Your comment about the programmer is also true.

The programmer budget might just be the last resort. In which case I will have a bulletproof contract and some way to make sure that I don't end up being penalized if they quit.

The composer for the game has been around since pretty much the beginning. He's been reliable, hard working and well pretty much flawless to be honest. So people like that *do* exist, they're just hard to find.

I still haven't decided whether to create a thread at the forum I found that flake-programmer in order to call him out and warn others to be wary of his false promises. Right now he can get away with flaking over people over and over because he's doing so anonymously. I feel sorry for other project lead he's going to do that to in the future and wish there was some way I could warn them, sort of like people with a criminal record, only in this case it'd be a flake-record. I've seen that around on other websites for art for instance. People who steal/don't pay their artists following a commission are identified publicly. We'll see. I most likely won't do it but it'd be neat to have a system sort of like eBay where scammers can be identified and where people can be held accountable.

 

 
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« Reply #462 on: May 15, 2016, 07:07:26 AM »

That's my take on things. I don't impose it to anyone, that's the way I was educated. I'm not saying you're wrong and I'm right, but we certainly don't agree about the nature of collaborations between human beings.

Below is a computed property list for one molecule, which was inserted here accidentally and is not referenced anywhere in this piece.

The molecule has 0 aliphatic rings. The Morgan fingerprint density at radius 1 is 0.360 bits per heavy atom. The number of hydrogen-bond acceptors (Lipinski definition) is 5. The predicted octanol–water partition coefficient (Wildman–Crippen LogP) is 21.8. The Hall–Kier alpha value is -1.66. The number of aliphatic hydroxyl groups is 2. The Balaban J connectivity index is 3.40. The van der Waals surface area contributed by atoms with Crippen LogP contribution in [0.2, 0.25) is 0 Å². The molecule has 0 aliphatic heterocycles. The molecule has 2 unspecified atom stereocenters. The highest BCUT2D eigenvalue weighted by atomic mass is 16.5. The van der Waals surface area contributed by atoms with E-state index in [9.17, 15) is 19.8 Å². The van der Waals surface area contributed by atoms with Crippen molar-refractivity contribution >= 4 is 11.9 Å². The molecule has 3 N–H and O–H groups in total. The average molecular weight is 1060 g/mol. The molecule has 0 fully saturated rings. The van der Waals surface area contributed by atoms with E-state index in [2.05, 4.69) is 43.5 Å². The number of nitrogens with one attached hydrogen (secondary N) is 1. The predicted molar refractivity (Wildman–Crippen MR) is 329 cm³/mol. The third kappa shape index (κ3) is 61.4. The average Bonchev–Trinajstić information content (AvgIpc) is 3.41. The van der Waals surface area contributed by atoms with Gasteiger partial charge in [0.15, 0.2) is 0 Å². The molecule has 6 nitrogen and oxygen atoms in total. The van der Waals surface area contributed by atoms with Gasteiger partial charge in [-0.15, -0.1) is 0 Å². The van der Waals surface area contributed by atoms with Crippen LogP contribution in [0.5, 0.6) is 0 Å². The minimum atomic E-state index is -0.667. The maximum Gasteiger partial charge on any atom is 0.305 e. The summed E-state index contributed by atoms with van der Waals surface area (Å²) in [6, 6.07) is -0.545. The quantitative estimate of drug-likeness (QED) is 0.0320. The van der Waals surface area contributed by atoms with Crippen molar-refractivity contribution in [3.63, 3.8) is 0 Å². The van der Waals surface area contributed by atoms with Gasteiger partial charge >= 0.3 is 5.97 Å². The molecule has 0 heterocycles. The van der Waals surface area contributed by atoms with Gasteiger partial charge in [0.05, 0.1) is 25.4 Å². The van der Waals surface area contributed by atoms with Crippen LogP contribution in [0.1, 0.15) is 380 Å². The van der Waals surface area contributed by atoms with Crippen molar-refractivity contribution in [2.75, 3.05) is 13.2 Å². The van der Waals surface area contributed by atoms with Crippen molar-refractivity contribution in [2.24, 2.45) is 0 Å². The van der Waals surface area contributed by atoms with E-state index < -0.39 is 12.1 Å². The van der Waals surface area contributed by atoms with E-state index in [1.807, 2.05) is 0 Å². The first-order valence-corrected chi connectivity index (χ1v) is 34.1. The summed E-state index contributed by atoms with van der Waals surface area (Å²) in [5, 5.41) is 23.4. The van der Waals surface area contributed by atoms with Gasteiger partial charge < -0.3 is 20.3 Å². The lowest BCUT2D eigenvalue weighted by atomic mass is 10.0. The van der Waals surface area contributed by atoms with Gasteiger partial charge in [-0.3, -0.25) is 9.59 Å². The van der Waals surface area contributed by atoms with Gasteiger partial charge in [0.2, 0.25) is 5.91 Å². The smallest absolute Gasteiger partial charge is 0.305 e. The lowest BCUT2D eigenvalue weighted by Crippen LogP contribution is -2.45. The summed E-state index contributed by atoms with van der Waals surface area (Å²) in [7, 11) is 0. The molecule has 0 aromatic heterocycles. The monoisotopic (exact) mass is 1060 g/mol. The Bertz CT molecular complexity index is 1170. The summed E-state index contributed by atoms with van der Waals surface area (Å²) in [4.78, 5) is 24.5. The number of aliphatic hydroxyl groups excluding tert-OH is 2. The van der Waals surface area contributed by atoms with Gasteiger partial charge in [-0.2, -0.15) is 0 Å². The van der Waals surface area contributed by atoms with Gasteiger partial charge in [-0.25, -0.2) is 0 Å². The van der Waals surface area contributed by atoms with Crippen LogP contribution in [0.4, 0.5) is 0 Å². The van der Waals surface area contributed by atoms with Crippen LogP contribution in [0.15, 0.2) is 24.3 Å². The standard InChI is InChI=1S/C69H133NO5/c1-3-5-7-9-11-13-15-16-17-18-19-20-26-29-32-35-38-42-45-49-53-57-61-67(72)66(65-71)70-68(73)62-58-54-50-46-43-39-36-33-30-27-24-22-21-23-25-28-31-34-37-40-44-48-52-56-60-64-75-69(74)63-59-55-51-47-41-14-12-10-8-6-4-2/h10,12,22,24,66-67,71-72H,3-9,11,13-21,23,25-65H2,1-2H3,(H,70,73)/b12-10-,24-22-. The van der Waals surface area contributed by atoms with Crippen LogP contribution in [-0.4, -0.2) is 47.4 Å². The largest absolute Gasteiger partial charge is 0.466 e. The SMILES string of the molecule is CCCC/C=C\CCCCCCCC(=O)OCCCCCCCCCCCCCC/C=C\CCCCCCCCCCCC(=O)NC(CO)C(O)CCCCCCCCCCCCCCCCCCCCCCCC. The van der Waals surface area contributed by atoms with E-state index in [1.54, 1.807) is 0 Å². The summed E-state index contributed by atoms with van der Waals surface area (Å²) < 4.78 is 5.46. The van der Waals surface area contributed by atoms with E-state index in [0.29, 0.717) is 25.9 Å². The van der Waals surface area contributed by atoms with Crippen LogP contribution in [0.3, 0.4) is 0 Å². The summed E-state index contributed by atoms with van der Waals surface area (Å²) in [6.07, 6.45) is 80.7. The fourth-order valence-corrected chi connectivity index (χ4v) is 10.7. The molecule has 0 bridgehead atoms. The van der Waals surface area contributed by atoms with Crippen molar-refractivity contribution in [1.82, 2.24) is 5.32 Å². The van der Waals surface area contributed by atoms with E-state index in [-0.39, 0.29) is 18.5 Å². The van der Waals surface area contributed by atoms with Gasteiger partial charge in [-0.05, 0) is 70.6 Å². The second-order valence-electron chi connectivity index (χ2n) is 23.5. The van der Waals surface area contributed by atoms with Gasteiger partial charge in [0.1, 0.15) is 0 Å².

We definitely disagree on how collaboration works so I wont bother with trying to debate you on it since I don't think you want to hear any of it. Honestly, when I started doing games years ago... I had almost the exact same perspective as you. Which is part of the reason why I follow your devlog, I respect your drive and outlook.

Where you "differ on fundamentals" is that you assume everyone must respond how you would respond. And the reality is that simply wont be the case. The world isn't filled with Etienne's. I wasted around 5 years of game development trying to learn how to better work with people mostly because I had an idea how it should work and when it didn't work that way-- I ignored feedback and advice because I knew my perspective was best and everyone should collaborate the way I collaborate. I hope you don't waste as many years as I did before you understand the real nature of collaborative work in game development. Good luck with the new programming prospect, I really do hope this one sticks!
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« Reply #463 on: May 15, 2016, 08:19:40 AM »

Quote
We definitely disagree on how collaboration works so I wont bother with trying to debate you on it since I don't think you want to hear any of it. Honestly, when I started doing games years ago... I had almost the exact same perspective as you. Which is part of the reason why I follow your devlog, I respect your drive and outlook.

It's not that I don't want to hear any of it, I just don't agree with you. Everyone is different and believe different things and we don't see eye to eye as to how collaborations work. Neither of us is right, we just both hold different beliefs.

Quote
Where you "differ on fundamentals" is that you assume everyone must respond how you would respond.